If the U.S.-China trade war escalates, investors should be betting on domestic-focused U.S. stocks, according to Goldman Sachs.
If the tensions ease, however, China-exposed companies would likely outperform, the bank said in a report released Tuesday. The Goldman Sachs analysis highlighted S&P 500 companies that have notable levels of revenue or asset exposure to the China.
"If trade tensions continue to rise and new tariffs are proposed and implemented, stocks with the highest domestic sales exposure should outperform," said the report, which was authored by Goldman chief U.S. equity strategist David Kostin and others from the bank.
If tensions moderate, then investors should look at stocks with over 10 percent revenue or asset exposure to Greater China, Goldman said. Those companies with significant Chinese sales are "at risk from continued escalation of the trade war," and most are concentrated in the information technology sector, specifically semiconductors and related equipment, the bank said.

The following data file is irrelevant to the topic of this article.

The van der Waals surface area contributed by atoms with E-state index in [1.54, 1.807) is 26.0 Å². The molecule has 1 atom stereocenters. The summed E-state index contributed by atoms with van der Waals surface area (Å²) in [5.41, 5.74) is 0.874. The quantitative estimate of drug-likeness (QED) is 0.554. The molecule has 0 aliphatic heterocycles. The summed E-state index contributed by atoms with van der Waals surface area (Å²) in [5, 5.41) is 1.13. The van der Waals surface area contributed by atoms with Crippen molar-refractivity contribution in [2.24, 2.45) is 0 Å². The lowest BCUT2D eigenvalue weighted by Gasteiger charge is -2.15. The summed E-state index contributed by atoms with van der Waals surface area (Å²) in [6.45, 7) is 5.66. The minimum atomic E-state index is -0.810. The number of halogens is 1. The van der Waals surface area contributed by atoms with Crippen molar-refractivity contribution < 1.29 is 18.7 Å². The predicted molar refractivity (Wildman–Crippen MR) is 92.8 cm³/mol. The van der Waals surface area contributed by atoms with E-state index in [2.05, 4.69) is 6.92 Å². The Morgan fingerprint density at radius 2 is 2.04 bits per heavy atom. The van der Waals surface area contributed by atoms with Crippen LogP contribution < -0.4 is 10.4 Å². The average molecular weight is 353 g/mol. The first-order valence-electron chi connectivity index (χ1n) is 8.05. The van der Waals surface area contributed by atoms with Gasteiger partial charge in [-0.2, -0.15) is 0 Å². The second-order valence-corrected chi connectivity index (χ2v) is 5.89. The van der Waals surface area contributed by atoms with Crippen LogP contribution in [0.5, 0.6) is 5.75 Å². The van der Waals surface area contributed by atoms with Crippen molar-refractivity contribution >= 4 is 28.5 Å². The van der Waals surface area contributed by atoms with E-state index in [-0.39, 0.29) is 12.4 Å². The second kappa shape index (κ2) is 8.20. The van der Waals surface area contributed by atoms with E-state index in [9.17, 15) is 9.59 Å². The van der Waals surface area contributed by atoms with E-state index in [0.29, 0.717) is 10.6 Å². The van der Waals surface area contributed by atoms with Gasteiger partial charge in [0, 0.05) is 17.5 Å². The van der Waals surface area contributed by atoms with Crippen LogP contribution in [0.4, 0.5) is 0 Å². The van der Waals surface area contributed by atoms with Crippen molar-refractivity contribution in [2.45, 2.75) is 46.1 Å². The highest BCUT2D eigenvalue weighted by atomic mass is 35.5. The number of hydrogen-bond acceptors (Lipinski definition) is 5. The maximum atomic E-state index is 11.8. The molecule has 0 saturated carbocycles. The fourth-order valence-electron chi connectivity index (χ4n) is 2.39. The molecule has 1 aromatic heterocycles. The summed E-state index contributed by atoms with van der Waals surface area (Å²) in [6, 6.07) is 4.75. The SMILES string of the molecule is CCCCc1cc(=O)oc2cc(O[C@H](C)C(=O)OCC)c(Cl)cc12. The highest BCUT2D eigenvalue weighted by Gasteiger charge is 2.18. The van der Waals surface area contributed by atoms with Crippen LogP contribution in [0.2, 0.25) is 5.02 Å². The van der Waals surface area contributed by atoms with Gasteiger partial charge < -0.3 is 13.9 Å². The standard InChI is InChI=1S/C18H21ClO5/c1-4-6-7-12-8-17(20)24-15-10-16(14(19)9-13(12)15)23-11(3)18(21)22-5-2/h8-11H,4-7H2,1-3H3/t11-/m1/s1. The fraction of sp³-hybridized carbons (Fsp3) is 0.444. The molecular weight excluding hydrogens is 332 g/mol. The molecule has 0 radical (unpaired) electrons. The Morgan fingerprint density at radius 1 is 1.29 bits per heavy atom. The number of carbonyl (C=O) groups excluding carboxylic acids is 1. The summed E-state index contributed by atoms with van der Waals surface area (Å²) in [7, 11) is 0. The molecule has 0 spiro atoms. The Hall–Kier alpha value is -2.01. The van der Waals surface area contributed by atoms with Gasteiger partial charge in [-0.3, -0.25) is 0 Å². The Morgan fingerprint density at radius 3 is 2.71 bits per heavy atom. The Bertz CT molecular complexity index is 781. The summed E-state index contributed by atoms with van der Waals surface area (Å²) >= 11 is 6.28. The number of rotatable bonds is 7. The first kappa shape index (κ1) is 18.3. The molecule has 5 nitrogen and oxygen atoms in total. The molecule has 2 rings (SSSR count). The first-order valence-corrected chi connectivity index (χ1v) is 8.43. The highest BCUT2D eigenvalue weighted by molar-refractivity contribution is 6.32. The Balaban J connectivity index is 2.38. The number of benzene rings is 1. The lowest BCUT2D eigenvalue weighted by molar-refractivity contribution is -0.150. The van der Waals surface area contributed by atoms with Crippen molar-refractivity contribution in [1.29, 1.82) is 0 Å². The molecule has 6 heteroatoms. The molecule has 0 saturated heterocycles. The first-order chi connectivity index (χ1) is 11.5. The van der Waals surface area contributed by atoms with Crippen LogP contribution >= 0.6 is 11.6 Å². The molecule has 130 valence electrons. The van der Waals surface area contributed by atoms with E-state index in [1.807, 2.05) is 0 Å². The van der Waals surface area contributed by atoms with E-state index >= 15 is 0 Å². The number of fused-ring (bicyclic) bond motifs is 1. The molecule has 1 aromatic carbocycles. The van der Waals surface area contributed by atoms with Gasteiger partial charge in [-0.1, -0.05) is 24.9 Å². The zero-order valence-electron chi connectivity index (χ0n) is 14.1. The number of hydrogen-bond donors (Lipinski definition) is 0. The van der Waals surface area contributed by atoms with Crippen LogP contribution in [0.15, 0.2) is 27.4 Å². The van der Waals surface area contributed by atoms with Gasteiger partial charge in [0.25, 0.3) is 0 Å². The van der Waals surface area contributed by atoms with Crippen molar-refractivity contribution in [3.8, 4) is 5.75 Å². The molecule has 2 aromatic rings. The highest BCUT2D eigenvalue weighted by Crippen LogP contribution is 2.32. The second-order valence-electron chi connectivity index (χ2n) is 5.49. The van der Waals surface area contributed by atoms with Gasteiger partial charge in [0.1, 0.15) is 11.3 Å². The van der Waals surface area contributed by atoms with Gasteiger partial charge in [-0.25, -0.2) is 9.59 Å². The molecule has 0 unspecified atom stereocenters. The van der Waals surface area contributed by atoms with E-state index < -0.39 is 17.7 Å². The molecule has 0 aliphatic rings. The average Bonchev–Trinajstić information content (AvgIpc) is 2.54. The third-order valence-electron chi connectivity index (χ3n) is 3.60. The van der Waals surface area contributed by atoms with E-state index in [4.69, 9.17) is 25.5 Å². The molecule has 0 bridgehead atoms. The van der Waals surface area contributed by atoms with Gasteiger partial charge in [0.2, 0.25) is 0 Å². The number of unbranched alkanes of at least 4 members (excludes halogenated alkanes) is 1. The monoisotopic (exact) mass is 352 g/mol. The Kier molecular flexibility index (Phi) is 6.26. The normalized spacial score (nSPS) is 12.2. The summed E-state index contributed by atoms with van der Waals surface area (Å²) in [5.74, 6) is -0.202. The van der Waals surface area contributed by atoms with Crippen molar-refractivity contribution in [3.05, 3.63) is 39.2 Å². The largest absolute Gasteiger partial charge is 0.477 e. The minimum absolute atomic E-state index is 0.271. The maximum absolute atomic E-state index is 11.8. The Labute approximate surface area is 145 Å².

In 2017, companies in the S&P 500 index derived 30 percent of their revenues from international sources — including 8 percent of the total from Asia Pacific and 10 percent from Europe. The information technology sector has the highest international revenue exposure at 60 percent, followed by the materials sector at 49 percent, the report said.
According to Goldman, some of the companies with the highest sales exposure to Greater China include:
"Top-line growth for these firms will likely come under pressure if China imposes retaliatory tariffs. Such tariffs would drive up the price paid by consumers in Greater China," the report said, referring to the region that includes mainland China, Taiwan, and special administrative regions like Hong Kong.
For investors looking out for S&P stocks with the highest domestic revenue exposure, those would be mostly in the telecommunications, consumer, financials and health-care sectors, according to the report.
"The most domestic-facing stocks typically outperform as US growth strengthens relative to the rest of the world. The recent trend of stronger US GDP growth has helped domestic-facing stocks outperform foreign-facing stocks," the report added.
On July 6, U.S. tariffs on $34 billion of Chinese products took effect, and China retaliated with duties on the same value of American goods. Following this, the Trump administration said it was preparing possible tariffs on $200 billion more in Chinese goods.